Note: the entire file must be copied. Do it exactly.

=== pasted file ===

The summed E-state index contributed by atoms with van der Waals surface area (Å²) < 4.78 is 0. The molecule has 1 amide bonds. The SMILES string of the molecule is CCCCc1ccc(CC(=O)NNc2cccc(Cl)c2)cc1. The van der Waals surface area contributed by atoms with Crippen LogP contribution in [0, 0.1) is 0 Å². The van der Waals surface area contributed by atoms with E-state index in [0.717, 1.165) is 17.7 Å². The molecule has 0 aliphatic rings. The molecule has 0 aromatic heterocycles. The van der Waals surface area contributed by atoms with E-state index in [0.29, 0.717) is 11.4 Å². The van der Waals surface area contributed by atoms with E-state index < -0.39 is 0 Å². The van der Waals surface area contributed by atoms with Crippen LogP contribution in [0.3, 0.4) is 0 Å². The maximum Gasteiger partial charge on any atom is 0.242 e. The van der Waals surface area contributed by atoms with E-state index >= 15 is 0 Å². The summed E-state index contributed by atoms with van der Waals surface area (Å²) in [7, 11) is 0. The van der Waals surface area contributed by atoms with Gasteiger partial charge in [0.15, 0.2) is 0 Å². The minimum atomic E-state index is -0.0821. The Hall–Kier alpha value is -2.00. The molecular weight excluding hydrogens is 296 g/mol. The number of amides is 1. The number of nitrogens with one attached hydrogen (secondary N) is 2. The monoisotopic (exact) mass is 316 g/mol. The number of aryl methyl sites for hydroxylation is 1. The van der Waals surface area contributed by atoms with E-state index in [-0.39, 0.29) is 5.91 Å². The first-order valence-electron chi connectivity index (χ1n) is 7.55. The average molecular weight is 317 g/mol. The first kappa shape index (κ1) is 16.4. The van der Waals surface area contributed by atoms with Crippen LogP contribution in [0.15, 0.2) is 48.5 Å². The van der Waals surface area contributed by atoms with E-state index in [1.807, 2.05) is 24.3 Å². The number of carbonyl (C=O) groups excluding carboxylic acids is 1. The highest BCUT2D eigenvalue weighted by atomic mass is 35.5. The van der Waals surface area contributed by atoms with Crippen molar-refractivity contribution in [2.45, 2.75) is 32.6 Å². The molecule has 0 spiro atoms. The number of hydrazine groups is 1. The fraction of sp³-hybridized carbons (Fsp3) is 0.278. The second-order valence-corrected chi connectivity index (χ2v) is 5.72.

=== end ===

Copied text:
The summed E-state index contributed by atoms with van der Waals surface area (Å²) < 4.78 is 0. The molecule has 1 amide bonds. The SMILES string of the molecule is CCCCc1ccc(CC(=O)NNc2cccc(Cl)c2)cc1. The van der Waals surface area contributed by atoms with Crippen LogP contribution in [0, 0.1) is 0 Å². The van der Waals surface area contributed by atoms with E-state index in [0.717, 1.165) is 17.7 Å². The molecule has 0 aliphatic rings. The molecule has 0 aromatic heterocycles. The van der Waals surface area contributed by atoms with E-state index in [0.29, 0.717) is 11.4 Å². The van der Waals surface area contributed by atoms with E-state index < -0.39 is 0 Å². The van der Waals surface area contributed by atoms with Crippen LogP contribution in [0.3, 0.4) is 0 Å². The maximum Gasteiger partial charge on any atom is 0.242 e. The van der Waals surface area contributed by atoms with E-state index >= 15 is 0 Å². The summed E-state index contributed by atoms with van der Waals surface area (Å²) in [7, 11) is 0. The van der Waals surface area contributed by atoms with Gasteiger partial charge in [0.15, 0.2) is 0 Å². The minimum atomic E-state index is -0.0821. The Hall–Kier alpha value is -2.00. The molecular weight excluding hydrogens is 296 g/mol. The number of amides is 1. The number of nitrogens with one attached hydrogen (secondary N) is 2. The monoisotopic (exact) mass is 316 g/mol. The number of aryl methyl sites for hydroxylation is 1. The van der Waals surface area contributed by atoms with E-state index in [-0.39, 0.29) is 5.91 Å². The first-order valence-electron chi connectivity index (χ1n) is 7.55. The average molecular weight is 317 g/mol. The first kappa shape index (κ1) is 16.4. The van der Waals surface area contributed by atoms with Crippen LogP contribution in [0.15, 0.2) is 48.5 Å². The van der Waals surface area contributed by atoms with E-state index in [1.807, 2.05) is 24.3 Å². The number of carbonyl (C=O) groups excluding carboxylic acids is 1. The highest BCUT2D eigenvalue weighted by atomic mass is 35.5. The van der Waals surface area contributed by atoms with Crippen molar-refractivity contribution in [2.45, 2.75) is 32.6 Å². The molecule has 0 spiro atoms. The number of hydrazine groups is 1. The fraction of sp³-hybridized carbons (Fsp3) is 0.278. The second-order valence-corrected chi connectivity index (χ2v) is 5.72.